Barclays analysts Dennis Jose, Joao Toniato, Hajime Kitano and Barry Knapp take a look at the global equity scenario and prefer to look beyond the U.S. for opportunities.
Specifically, they find emerging markets Europe and Japan as being worthwhile investing destinations—of course, for differing reasons.
Global equity: Key rationale
Stocks, as an asset class, still offer scope for appreciation, and are steadily closing the gap with bonds.
Also, on a global basis, stocks are still below the long-term PE ratio average, allowing room for improvement in prices.
However, U.S. stocks have outperformed equities from other parts of the globe in the recent past, due in no small measure to the ceaseless efforts of the Fed that led to a jump in asset prices.
According to Barclays, this is about to change, and the baton may now pass from the U.S. to other locations such as the aforementioned emerging markets of Europe and Japan, which both offer the possibility of more worthwhile returns.
Emerging market equities
According to Barclays, the recent meltdown in emerging market equities has made them exceptionally cheap. Relative to the world index (ex-EM), and from their peak in October 2010, EMs have underperformed by 31 percent, as shown in the graph below:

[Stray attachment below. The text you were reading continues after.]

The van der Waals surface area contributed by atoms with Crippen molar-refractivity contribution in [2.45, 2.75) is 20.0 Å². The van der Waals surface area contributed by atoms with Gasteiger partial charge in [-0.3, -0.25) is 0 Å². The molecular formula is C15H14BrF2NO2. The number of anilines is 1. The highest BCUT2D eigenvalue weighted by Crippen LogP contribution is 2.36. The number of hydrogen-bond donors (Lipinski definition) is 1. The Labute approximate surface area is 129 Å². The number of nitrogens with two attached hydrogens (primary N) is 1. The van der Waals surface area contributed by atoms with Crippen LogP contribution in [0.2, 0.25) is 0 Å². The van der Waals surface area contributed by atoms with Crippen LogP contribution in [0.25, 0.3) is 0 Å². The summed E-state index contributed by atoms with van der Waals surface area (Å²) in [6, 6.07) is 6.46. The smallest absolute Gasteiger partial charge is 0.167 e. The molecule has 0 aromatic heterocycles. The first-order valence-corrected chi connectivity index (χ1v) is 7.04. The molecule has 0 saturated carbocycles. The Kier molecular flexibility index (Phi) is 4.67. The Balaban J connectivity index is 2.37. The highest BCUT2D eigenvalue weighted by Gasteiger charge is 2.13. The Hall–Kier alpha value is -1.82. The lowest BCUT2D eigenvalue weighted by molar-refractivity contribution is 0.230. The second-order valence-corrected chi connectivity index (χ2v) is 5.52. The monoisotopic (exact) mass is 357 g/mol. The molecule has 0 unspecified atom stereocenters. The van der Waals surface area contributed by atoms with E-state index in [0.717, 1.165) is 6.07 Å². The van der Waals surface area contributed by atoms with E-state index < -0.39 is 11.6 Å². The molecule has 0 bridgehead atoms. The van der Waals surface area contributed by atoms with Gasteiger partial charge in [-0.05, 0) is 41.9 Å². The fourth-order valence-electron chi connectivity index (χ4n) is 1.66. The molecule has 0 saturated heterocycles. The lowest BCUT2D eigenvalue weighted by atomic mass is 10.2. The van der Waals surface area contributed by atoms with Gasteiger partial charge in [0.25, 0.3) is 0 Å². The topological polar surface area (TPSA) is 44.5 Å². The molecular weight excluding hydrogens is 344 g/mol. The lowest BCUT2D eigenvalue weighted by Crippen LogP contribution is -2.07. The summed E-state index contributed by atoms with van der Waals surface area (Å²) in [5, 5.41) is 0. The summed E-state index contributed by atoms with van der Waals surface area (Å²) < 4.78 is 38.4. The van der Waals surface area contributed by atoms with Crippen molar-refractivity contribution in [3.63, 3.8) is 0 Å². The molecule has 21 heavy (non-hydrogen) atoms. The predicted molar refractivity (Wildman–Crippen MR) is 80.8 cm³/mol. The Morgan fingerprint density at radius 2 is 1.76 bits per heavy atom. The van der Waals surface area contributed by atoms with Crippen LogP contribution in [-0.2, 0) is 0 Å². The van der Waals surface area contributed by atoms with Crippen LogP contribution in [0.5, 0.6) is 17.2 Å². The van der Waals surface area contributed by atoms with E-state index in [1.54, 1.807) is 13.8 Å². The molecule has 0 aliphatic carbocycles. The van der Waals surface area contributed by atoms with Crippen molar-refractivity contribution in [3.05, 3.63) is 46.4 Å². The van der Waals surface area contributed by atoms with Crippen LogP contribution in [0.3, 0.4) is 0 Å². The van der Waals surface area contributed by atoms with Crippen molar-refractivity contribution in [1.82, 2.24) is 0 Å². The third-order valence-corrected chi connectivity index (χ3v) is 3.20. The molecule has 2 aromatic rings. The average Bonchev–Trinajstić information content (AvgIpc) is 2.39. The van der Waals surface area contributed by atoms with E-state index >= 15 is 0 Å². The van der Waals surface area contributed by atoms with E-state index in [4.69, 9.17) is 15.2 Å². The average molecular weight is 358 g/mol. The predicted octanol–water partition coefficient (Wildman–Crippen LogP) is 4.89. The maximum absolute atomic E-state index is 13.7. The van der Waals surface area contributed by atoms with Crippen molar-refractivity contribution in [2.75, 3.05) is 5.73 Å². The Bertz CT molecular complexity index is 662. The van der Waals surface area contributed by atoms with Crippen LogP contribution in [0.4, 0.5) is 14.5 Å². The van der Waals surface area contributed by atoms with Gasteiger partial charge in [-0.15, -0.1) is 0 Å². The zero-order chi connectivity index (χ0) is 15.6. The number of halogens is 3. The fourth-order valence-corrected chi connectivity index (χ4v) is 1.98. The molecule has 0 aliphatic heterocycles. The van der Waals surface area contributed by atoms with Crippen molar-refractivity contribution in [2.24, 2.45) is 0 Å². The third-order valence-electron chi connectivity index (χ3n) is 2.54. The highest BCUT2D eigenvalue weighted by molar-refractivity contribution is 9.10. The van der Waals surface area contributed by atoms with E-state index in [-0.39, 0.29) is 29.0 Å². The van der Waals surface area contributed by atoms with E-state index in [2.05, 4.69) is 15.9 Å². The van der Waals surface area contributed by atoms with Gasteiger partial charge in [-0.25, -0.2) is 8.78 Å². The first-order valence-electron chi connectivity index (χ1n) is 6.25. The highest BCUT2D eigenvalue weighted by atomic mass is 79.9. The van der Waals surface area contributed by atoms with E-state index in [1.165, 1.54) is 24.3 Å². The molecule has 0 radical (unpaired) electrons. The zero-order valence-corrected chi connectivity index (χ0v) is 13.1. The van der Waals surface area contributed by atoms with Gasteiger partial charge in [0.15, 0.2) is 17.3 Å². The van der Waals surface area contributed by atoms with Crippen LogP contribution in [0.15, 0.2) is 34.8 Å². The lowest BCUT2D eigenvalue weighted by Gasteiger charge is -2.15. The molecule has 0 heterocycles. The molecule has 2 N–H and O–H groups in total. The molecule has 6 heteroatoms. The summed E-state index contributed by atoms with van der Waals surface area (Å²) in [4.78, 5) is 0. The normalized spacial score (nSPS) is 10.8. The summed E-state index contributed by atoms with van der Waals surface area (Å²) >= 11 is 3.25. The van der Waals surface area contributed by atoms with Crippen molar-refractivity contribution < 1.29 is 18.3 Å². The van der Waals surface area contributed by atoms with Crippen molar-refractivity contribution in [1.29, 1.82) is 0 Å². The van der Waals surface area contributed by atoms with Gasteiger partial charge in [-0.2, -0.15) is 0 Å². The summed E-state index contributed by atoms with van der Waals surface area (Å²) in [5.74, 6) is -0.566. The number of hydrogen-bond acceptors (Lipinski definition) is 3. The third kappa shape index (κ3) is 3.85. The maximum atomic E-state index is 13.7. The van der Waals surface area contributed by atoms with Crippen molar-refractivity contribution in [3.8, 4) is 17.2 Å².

EMs are cheap on the basis of relative valuations too, and their P/B multiple is now 40 percent below that of the U.S. market, their cheapest level since 2004.
These insights make for a compelling case for investing in EM equities.
According to Barclays, European equities look attractive because of the potential to grow their earnings. This is already being signaled by a boost in the region’s business confidence. Based on historical trends in the business confidence statistics, Barclays estimate earnings growth to improve to 12 percent.
GDP projections also point to an earnings growth of 12 percent in 2014 and ~20 percent in 2015.
In fact, the likely improvement in Europe’s profit margins could close the profitability gap with the U.S., which is at present the largest seen since 1990. Note that U.S. profit margins are widely expected to flatten out in the near future, whereas European margins may now be emerging from a cycle low.
Barclays say that Banks, Construction, Insurance, Financial Services, Autos and Industrials are the sectors that could benefit the most from the above recovery.
Barclays’ case for Japanese equities is a bit more complex – it appears that Japanese stocks, relative to U.S. stocks, have not been tracking the real interest rate differential between them.
On a larger canvas, looking at business cycles since 1990, Barclays also make the observation that the NIKKEI 225 (INDEXNIKKEI:NI225) Index of Japanese stocks is now making higher highs and higher lows—leading to the belief that “Japanese stocks will emerge from their lost two decades.”